Difference between revisions of "2021 AMC 12B Problems/Problem 21"
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<math>\textbf{(A) }S<\sqrt2 \qquad \textbf{(B) }S=\sqrt2 \qquad \textbf{(C) }\sqrt2<S<2\qquad \textbf{(D) }2\le S<6 \qquad \textbf{(E) }S\ge 6</math> | <math>\textbf{(A) }S<\sqrt2 \qquad \textbf{(B) }S=\sqrt2 \qquad \textbf{(C) }\sqrt2<S<2\qquad \textbf{(D) }2\le S<6 \qquad \textbf{(E) }S\ge 6</math> | ||
− | == Solution (Rough Approximation) == | + | == Solution 1 (Rough Approximation) == |
Note that this solution is not recommended unless you're running out of time. | Note that this solution is not recommended unless you're running out of time. | ||
− | Upon pure observation, it is obvious that one solution to this equality is <math>x=\sqrt{2}</math>. From this, we can deduce that this equality has two solutions, since <math>\sqrt{2}^{2^{x}}</math> grows faster than <math>x^{2^{\sqrt{2}}}</math> (for greater values of <math>x</math>) and <math>\sqrt{2}^{2^{x}}</math> is greater than <math>x^{2^{\sqrt{2}}}</math> for <math>x<\sqrt{2}</math> and less than <math>x^{2^{\sqrt{2}}}</math> for <math>\sqrt{2}<x<n</math>, where <math>n</math> is the second solution. Thus, the answer cannot be <math>\text{A}</math> or <math>\text{B}</math>. We then start plugging in numbers to roughly approximate the answer. When <math>x=2</math>, <math>x^{2^{\sqrt{2}}}>\sqrt{2}^{2^{x}}</math>, thus the answer cannot be <math>\text{C}</math>. Then, when <math>x=4</math>, <math>x^{2^{\sqrt{2}}}=4^{2^{\sqrt{2}}}<64<\sqrt{2}^{2^{x}}=256</math>. Therefore, <math>S<4+\sqrt{2}<6</math>, so the answer is <math>\boxed{\textbf{(D) } 2 \le S < 6}</math>. ~Baolan | + | Upon pure observation, it is obvious that one solution to this equality is <math>x=\sqrt{2}</math>. From this, we can deduce that this equality has two solutions, since <math>\sqrt{2}^{2^{x}}</math> grows faster than <math>x^{2^{\sqrt{2}}}</math> (for greater values of <math>x</math>) and <math>\sqrt{2}^{2^{x}}</math> is greater than <math>x^{2^{\sqrt{2}}}</math> for <math>x<\sqrt{2}</math> and less than <math>x^{2^{\sqrt{2}}}</math> for <math>\sqrt{2}<x<n</math>, where <math>n</math> is the second solution. Thus, the answer cannot be <math>\text{A}</math> or <math>\text{B}</math>. We then start plugging in numbers to roughly approximate the answer. When <math>x=2</math>, <math>x^{2^{\sqrt{2}}}>\sqrt{2}^{2^{x}}</math>, thus the answer cannot be <math>\text{C}</math>. Then, when <math>x=4</math>, <math>x^{2^{\sqrt{2}}}=4^{2^{\sqrt{2}}}<64<\sqrt{2}^{2^{x}}=256</math>. Therefore, <math>S<4+\sqrt{2}<6</math>, so the answer is <math>\boxed{\textbf{(D) }2\le S<6}</math>. |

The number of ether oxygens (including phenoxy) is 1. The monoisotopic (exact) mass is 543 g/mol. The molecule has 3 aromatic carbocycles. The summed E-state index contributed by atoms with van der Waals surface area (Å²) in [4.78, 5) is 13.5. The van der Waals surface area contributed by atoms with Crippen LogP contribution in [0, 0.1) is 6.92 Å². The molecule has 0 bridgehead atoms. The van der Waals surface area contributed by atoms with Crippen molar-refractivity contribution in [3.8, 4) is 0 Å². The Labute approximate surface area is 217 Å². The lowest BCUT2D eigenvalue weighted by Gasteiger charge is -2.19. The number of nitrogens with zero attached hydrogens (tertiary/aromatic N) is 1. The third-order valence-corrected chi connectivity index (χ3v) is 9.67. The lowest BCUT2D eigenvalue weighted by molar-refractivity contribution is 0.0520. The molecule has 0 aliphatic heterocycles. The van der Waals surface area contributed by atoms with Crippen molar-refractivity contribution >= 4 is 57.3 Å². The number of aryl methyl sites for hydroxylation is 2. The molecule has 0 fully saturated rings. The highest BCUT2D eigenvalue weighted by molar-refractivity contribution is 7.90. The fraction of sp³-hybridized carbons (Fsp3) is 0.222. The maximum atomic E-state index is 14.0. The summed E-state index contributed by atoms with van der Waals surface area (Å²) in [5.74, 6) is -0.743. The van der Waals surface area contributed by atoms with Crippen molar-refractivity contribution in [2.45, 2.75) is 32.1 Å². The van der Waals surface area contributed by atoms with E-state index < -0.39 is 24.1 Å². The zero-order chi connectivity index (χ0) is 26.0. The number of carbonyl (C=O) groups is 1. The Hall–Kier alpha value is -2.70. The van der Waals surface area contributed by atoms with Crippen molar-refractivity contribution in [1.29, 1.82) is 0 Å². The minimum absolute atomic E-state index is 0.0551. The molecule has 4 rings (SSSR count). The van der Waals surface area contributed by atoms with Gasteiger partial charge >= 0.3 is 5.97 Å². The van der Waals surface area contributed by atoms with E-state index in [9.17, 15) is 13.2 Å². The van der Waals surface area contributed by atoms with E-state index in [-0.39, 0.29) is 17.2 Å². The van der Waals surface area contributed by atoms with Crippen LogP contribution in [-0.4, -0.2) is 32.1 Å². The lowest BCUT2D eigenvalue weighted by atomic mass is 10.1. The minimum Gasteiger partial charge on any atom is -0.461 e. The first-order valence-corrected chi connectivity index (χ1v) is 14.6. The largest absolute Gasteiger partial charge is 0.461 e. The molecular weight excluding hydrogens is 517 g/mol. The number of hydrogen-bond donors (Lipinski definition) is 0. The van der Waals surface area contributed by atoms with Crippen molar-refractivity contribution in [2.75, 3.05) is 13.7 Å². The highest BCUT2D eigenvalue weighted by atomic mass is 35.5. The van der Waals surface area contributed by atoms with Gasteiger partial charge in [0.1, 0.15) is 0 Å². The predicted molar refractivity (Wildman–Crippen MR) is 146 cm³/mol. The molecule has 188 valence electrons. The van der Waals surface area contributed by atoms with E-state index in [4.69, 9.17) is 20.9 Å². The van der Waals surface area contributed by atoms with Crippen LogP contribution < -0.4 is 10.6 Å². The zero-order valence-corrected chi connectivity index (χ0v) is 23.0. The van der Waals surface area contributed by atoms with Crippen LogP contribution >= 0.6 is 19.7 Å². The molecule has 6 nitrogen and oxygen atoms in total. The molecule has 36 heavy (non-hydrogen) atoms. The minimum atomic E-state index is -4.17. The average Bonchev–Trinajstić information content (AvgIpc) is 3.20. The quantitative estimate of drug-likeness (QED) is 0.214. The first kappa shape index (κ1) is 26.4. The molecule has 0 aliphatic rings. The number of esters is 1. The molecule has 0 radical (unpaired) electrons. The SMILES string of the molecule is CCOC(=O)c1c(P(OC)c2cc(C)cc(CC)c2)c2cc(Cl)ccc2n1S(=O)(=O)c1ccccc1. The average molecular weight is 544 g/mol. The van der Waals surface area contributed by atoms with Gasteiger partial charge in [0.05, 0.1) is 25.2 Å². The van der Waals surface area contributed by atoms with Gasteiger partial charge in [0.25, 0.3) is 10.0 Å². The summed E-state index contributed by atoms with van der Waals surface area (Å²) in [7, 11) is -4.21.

+ | |||
+ | ~Baolan | ||
== Solution 2 == | == Solution 2 == | ||
− | < | + | Note that |
+ | <cmath>\begin{align*} | ||
+ | x^{2^{\sqrt{2}}} &= {\sqrt{2}}^{2^x} \\ | ||
+ | 2^{\sqrt{2}} \log_2 x &= 2^{x} \log_2 \sqrt{2}. | ||
+ | \end{align*}</cmath> | ||
+ | (At this point we see by inspection that <math>x=\sqrt{2}</math> is a solution.) | ||
− | <math>2^{\sqrt{2}} \ | + | We simplify the RHS, then take the base-<math>2</math> logarithm for both sides: |
− | + | <cmath>\begin{align*} | |
− | + | 2^{\sqrt{2}} \log_2 x &= 2^{x-1} \\ | |
− | + | \log_2{\left(2^{\sqrt{2}} \log_2 x\right)} &= x-1 \\ | |
− | + | \sqrt{2} + \log_2 \log_2 x &= x-1 \\ | |
− | + | \log_2 \log_2 x &= x - 1 - \sqrt{2}. | |
− | <math> | + | \end{align*}</cmath> |
+ | The RHS is a line; the LHS is a concave curve that looks like a logarithm and has <math>x</math> intercept at <math>(2,0).</math> | ||
− | + | There are at most two solutions, one of which is <math>\sqrt{2}.</math> But note that at <math>x=2,</math> we have <math>\log_2 \log_2 {2} = 0 > 2 - 1 - \sqrt{2},</math> meaning that the log log curve is above the line, so it must intersect the line again at a point <math>x > 2.</math> Now we check <math>x=4</math> and see that <math>\log_2 \log_2 {4} = 1 < 4 - 1 - \sqrt{2},</math> which means at <math>x=4</math> the line is already above the log log curve. Thus, the second solution lies in the interval <math>(2,4).</math> | |
− | There are at most two solutions, one of which is <math>\sqrt{2}.</math> But note that at <math>x=2,</math> we have <math>\log_2 \log_2 | + | The answer is <math>\boxed{\textbf{(D) }2\le S<6}.</math> |
− | The answer is <math>\boxed{2 \ | ||
~ ccx09 | ~ ccx09 | ||
− | ==Solution 3 ( | + | ==Solution 3 (Graphs and Light Approximations)== |
We rewrite the right side, then take the base-<math>2</math> logarithm for both sides: | We rewrite the right side, then take the base-<math>2</math> logarithm for both sides: | ||
<cmath>\begin{align*} | <cmath>\begin{align*} | ||
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x^{2^{\sqrt2}}&=2^{2^{x-1}} \\ | x^{2^{\sqrt2}}&=2^{2^{x-1}} \\ | ||
\log_2{\left(x^{2^{\sqrt2}}\right)}&=\log_2{\left(2^{2^{x-1}}\right)} \\ | \log_2{\left(x^{2^{\sqrt2}}\right)}&=\log_2{\left(2^{2^{x-1}}\right)} \\ | ||